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Car Buyers Using Long-Term Loans, Leasing in Record Numbers

Car Buyers Using Long-Term Loans, Leasing in Record Numbers

By Jeff Youngs, February 27, 2014
According to an analysis by the Power Information Network (PIN) from J.D. Power, new car buyers are taking advantage of long-term loans and leasing programs at record levels. February 2014 sales data reveals that 33.1% of retail vehicle sales are made using a loan term of 72 months or greater, and that 26.5% of retail vehicle sales are leases. Leasing hasn't been this popular since May 2000, when the practice accounted for 26% of retail vehicle sales.

"Longer loan terms, coupled with the current low interest rate environment, increases the affordability of new vehicles for consumers," said Thomas King, senior director of PIN at J.D. Power. "This is resulting in strong demand for new vehicles and also record transaction prices."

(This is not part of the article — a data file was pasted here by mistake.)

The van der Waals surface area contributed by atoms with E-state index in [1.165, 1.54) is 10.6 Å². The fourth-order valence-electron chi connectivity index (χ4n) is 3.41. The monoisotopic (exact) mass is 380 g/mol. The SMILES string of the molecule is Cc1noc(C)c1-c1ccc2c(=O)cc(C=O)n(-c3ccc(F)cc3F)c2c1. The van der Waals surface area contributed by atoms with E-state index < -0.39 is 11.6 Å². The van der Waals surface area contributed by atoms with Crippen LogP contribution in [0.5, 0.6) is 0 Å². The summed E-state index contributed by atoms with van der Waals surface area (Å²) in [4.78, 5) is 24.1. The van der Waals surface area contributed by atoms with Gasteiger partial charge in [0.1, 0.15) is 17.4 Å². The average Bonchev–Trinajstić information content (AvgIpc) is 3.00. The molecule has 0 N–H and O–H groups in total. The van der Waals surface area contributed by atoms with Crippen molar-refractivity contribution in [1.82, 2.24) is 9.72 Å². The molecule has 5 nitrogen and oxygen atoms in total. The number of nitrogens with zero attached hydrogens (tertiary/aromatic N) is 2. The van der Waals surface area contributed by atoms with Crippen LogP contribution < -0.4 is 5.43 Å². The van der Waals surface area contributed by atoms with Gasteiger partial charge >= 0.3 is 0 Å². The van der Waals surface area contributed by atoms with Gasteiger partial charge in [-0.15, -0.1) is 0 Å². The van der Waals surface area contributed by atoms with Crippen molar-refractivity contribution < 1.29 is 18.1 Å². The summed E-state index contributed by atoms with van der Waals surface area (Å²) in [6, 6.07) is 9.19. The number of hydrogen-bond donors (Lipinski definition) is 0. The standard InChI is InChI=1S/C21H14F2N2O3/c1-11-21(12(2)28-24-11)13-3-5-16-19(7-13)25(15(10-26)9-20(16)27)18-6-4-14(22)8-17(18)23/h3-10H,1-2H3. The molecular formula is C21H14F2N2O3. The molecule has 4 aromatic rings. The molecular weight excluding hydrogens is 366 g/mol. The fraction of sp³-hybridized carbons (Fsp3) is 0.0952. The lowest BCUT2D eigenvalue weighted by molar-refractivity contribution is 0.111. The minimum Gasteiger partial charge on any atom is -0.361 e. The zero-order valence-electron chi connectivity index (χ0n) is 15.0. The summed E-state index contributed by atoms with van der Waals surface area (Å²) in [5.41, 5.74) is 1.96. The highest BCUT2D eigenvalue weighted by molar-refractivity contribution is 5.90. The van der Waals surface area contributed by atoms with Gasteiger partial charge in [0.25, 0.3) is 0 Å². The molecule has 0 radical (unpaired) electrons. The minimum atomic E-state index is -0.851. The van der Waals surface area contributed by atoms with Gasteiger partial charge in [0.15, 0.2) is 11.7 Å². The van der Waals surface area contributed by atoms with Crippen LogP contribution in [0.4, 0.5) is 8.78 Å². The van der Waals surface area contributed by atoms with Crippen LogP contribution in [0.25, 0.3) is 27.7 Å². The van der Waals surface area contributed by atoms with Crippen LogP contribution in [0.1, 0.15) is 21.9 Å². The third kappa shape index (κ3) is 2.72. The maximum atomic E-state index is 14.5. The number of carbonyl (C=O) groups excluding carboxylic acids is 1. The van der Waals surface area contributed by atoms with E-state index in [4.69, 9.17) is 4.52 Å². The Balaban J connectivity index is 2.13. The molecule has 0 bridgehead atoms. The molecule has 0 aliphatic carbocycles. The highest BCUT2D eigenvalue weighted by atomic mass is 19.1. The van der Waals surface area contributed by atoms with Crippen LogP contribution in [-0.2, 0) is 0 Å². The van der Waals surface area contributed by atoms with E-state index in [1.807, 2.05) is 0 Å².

While challenging winter weather conditions have suppressed sales in recent weeks, J.D. Power expects retail vehicle sales to increase by half a million units in 2014. Additionally, consumers are spending more on each vehicle, with the average transaction price up $400 in February 2014 compared with the same month in 2013.

Some analysts within the automotive industry see the trend toward longer-term loans and leases as a cause for concern, but King says that the market reflects three important mitigating factors:

1) The average length of all loan terms has risen only three months since 2009, from 63 months on average to 66 months on average. That's because many new car buyers choose 24-month and 36-month loan terms, helping to keep the overall market average from rising.

2) Most leases are for 36-month terms, which means one-fourth of today's consumers will be back in the market for another new vehicle in 2017. "Unlike buyers who finance their vehicle and have considerable discretion regarding when to return to market, consumers who lease their vehicle must come back into the market when their lease terminates," King says.

3) Loan terms of 84 months and 96 months, though they exist, comprise a very small portion of retail vehicle sales. For example, just 3% of car buyers used an 84-month loan to buy a car in February 2014.

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